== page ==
Toddler Sleep Tricks


Your toddler’s developing sense of identity, independence and curiosity may be a delight, but can also be a big challenge, especially at bedtime. Even if your baby nodded off happily during his infant years, you’re likely to find yourself engaged in more than one bedtime battle once he becomes a toddler. If you’re dealing with bedtime issues with your little one, the solution may be as simple as strategically tweaking your existing bedtime routine.

Don’t Wait Until Bedtime

If you want bedtime to be stress-free, you have to start preparing for it at the breakfast table, says Paula Spencer, author of the book “Bright From the Start,” in Parenting magazine. Your child needs the right balance of sleep and play time during the day to burn off energy without becoming over-tired. Most kids need naps until they’re about 5 years old, according to Spencer, so if your toddler has stopped napping, you may need to readjust his nap schedule instead of cutting it out completely. No nap can mean your child is hyper and exhausted at bedtime, practically ensuring bedtime stress. At the same time, make sure your child has plenty of opportunities for active play during the day so he’s not channeling lots of leftover energy when you need him to calm down for bedtime.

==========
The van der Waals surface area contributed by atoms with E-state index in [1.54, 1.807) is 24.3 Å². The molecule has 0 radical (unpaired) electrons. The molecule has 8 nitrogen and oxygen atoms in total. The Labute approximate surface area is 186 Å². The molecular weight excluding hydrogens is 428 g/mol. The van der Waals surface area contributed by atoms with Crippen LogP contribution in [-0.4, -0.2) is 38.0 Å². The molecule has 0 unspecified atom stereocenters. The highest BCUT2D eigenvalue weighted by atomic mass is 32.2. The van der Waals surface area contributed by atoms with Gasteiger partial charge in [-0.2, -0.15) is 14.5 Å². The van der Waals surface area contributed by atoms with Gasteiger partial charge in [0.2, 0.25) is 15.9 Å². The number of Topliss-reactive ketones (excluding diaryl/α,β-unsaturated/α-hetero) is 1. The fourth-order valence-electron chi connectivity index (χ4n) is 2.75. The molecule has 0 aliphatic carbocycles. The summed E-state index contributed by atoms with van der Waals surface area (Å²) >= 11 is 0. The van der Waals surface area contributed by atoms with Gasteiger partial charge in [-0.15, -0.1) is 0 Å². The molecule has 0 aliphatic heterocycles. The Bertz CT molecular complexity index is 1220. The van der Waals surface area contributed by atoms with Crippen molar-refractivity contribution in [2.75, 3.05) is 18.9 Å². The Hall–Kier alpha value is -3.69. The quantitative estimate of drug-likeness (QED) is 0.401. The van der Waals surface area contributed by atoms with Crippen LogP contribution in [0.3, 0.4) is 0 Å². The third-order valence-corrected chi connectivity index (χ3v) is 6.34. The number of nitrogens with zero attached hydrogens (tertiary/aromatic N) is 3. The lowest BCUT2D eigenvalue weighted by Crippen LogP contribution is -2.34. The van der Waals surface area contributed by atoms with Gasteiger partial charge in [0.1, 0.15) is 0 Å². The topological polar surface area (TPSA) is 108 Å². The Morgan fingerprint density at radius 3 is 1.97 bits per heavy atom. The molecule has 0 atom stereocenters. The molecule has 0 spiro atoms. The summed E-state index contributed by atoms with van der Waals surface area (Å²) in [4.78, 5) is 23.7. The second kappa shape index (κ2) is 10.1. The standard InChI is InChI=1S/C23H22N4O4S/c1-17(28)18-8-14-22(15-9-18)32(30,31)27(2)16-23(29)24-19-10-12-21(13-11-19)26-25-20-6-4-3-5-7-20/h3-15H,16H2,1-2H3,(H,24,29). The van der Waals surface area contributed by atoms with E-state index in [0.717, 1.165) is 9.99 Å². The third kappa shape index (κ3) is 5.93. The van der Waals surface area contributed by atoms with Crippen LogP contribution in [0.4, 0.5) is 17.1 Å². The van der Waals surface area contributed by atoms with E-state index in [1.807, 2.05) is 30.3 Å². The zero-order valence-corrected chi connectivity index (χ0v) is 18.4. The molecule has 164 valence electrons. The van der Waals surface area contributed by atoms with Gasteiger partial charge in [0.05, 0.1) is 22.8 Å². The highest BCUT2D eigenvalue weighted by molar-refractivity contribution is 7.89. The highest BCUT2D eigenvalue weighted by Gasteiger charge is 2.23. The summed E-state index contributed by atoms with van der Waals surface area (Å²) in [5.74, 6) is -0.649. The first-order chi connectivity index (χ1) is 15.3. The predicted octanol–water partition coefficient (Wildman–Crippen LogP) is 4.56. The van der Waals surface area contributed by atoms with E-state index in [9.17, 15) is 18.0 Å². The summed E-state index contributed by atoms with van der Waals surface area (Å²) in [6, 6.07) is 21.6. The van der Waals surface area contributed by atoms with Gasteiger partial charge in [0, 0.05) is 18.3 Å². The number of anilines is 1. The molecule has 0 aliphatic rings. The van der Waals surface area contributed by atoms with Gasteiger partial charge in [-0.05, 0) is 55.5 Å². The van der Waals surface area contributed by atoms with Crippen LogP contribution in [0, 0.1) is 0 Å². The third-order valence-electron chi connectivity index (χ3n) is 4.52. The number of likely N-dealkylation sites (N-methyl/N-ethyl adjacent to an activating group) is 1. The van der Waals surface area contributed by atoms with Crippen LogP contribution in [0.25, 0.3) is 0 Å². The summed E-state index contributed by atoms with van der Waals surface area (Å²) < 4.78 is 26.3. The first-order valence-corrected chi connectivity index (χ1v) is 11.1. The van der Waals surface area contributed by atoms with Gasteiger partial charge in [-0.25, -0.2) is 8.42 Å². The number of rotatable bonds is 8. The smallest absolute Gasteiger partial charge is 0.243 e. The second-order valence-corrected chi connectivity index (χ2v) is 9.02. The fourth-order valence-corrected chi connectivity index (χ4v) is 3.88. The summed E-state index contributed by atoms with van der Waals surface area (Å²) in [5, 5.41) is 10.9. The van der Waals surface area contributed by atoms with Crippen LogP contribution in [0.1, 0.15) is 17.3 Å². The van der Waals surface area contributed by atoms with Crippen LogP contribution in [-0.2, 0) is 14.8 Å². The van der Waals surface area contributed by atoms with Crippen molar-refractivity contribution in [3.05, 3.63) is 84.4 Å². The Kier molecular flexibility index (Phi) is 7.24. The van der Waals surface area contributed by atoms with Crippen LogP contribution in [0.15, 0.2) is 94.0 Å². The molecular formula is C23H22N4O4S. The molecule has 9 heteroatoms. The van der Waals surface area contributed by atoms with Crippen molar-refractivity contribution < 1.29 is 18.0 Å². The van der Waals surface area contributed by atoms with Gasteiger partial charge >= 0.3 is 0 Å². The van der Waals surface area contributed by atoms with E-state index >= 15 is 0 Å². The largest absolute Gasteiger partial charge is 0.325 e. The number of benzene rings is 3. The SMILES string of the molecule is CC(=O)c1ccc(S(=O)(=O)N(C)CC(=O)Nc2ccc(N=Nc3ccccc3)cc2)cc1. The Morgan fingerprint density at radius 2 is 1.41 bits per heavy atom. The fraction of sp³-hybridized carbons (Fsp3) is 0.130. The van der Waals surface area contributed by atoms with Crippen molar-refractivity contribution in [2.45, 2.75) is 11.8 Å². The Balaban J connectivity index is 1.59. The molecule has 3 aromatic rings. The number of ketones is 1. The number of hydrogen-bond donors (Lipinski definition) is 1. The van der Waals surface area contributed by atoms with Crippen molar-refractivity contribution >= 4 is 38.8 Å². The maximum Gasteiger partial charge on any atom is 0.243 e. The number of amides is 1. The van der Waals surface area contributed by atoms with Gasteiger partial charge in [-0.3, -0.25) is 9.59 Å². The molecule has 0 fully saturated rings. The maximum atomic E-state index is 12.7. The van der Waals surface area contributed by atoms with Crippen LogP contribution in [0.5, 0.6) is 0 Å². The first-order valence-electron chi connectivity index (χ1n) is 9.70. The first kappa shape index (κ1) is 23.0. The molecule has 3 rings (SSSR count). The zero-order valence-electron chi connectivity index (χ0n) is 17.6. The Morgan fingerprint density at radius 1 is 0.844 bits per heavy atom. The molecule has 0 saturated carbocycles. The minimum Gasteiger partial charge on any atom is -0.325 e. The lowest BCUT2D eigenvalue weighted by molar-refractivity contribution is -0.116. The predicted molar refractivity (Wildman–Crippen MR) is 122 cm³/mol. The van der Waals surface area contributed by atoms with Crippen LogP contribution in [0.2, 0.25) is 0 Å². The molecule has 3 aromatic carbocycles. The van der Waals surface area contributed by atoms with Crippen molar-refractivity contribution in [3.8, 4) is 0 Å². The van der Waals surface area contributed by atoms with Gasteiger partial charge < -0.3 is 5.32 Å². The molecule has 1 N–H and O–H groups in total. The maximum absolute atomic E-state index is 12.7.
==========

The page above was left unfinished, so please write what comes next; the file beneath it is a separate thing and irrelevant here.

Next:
Give Her Some Control

A toddler likes to control her environment and giving into that desire can make bedtime go more smoothly for both of you, explains Jill Spivack, co-creator of the book and DVD “The Sleepeasy Solution,” in Parents magazine. You set the basic framework for bedtime — a bath, a story and lights-out — but let your child make small choices throughout the process. Ask her to choose which bath soap to use, which bath toy she wants, which pajamas she’d like to wear and what story she’d like to hear. To keep it similar, limit her choices to just two — the duck or the boat, the red pajamas or the green ones, “Good Night Moon” or “Harold and the Purple Crayon.” She’ll be less resistant if she feels like she’s able to make choices.

Avoid Free-Range Exploration

Your toddler can probably climb out of bed on his own now, and the urge to explore can drive him out of bed all night long. Solve the problem by firmly enforcing that bedtime means staying in your room until morning, even when you’re not asleep, recommends Spivack. Calmly and consistently return your little wanderer to his bed whenever he leaves his room after lights-out. Put a basket of quiet toys — like cloth books, small stuffed animals or play silks — in his room so he can entertain himself when he really can’t sleep. If bedtime wandering is a regular problem, consider putting up a half-gate at his door so he can’t escape; just be sure to leave his door open so he doesn’t feel scared or trapped.



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